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Nguyen v. Morrison Healthcare

United States District Court, E.D. New York

March 29, 2018

DUNG NGUYEN and NGOC-ANH VU, Plaintiffs,



         Plaintiff Dung Nguyen brings this action against Defendant Morrison Healthcare (“Morrison”) alleging a claim for negligence related to a trip and fall. (Compl., ECF No. 1-1.) Plaintiff Ngoc-Anh Vu brings a claim for loss of society, services, and consortium. (Id.) Defendant moves pursuant to Federal Rule of Civil Procedure 56 for summary judgment as to both claims.


         On January 1, 2010, Defendant Morrison entered into an agreement with Staten Island University Hospital (the “Hospital”) to “exclusively provide the Services for the Hospital's food services program . . . and Food and Nutrition Services Department” with Morrison “provid[ing] the Services on the Hospital's behalf as the Hospital's agent” (the “Agreement”). (Def.'s 56.1 Statement ¶ 2, ECF No. 20-3; Def.'s Ex. B ¶ 1.1(a), ECF No. 20-5.) The term “Services” is defined under the Agreement as “the supervision of the food services at the Facility and catered events, as exclusively provided to Hospital by Morrison under this Agreement . . . .” (Def.'s Ex. B ¶ 10.7.) Under the Agreement, Morrison was obligated to provide management personnel for the Hospital's food and nutrition department. (Def.'s Ex. B ¶ 1.2(a).) In addition to management personnel, the Agreement called for hourly personnel, which the Hospital, as opposed to Morrison, had the sole authority to hire, employ, and terminate. (Def.'s 56.1

         Statement ¶¶ 5-8.) Specifically, with regard to hourly personnel, the Agreement provided:

[A]ll hourly personnel of the Program and the Department who work at the Facility (the “Hourly Personnel”) will be carried as part of the Hospital's payroll, and all expenses in connection with the Hourly Personnel shall be paid by the Hospital. The Hospital shall be responsible for all costs related to the Hourly Personnel, including all wages and associated payroll costs such as payroll taxes, insurance and fringe benefits.

(Def.'s Ex. B ¶ 1.2(b).) Consistent with this provision, the Hospital recruited all food services employees, performed background checks, hired the food services employees, and managed all payroll functions. (Id. ¶¶ 6-7.) Morrison did not have the authority to fire hourly personnel. (Id. ¶ 8.)

         With regard to Morrison management personnel, the Hospital could request the removal of any individual and, under the Agreement's terms, Morrison was required to comply with the request “provided such request [wa]s lawful, reasonably justified in writing, and Morrison [wa]s first given an opportunity to respond and address such issues consistent with th[e] Agreement.” (Id. ¶ 9.; Def.'s Ex. B ¶ 1.2(a).) Morrison was required to follow all applicable Hospital policies and procedures and comply with Hospital training requirements. (Id. ¶ 10.)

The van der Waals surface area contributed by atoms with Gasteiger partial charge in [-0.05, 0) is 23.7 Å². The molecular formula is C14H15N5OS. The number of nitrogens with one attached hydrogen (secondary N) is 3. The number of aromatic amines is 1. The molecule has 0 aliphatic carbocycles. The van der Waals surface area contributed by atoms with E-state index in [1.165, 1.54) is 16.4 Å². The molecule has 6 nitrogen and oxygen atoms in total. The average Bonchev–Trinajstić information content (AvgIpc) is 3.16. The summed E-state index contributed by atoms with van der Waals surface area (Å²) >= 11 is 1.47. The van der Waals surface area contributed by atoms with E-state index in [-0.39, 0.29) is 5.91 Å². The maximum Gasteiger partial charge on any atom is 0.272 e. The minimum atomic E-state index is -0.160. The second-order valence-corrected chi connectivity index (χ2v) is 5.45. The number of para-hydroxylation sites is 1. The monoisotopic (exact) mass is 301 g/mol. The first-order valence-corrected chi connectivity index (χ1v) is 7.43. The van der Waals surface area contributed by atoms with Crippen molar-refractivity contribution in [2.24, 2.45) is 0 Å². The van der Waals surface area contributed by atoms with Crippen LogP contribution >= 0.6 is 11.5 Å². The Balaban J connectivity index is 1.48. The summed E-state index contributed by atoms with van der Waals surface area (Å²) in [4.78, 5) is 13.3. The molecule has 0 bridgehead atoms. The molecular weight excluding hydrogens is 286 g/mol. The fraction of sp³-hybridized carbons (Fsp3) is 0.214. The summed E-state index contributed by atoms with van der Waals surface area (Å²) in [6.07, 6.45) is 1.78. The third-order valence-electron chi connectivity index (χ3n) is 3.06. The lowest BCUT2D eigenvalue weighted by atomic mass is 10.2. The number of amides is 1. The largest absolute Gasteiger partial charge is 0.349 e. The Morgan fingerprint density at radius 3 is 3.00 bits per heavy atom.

The Hospital was responsible for both supplying the facility Morrison used to provide its services and for ensuring that the facility was “equipped and furnished.” (Def.'s Ex. B ¶ 1.4(a).) Specifically, the Agreement provided:

The Hospital will ensure that the Facility (including the kitchen) is in good, clean, sanitary, working condition, as of the beginning of Morrison's Services. The Hospital will maintain the Facility and all items furnished by the Hospital (the “Property”) in accordance with Applicable Law, and make all repairs or replacements to the Facility and Property at its expense, except that Morrison shall be responsible for damage to the same caused by the gross negligence of Morrison's employees.

(Id.) The Hospital also bore the risks associated with costs and losses connected to the operation of the food and nutrition department, “including but not limited to payroll costs, Morrison's fees and charges, and all food, labor, supply and other standard costs.” (Id. at ¶ 2.2(c).)

         Plaintiff Nguyen was employed by the Hospital as an hourly cafeteria worker. (Def.'s 56.1 Statement ¶¶ 1, 4; Def.'s Ex. A at 9:11-24, ECF No. 20-4.) On June 26, 2014, Plaintiff Nguyen was injured at work when he tripped over an electrical wire routed from three warming tables. (Def.'s 56.1 Statement ¶ 4; Def.'s Ex. A at 37:11-38:16.) At the time of his injury, Plaintiff Nguyen was not aware of the contract between Morrison and the Hospital. (Def.'s 56.1 Statement ¶ 3.)

         Morrison did not own the food service equipment, including the warming tables that allegedly caused Plaintiff Nguyen's trip and fall. (Id. ¶ 12.) Morrison could not move the warming tables, as such removal would have required the Hospital's engineers to relocate the electrical panels, which Morrison lacked authority or ability to do. (Id. ¶ 13.) As such, it fell to the Hospital to remove the warming tables. (Id. ¶ 14.)

         STANDARD ...

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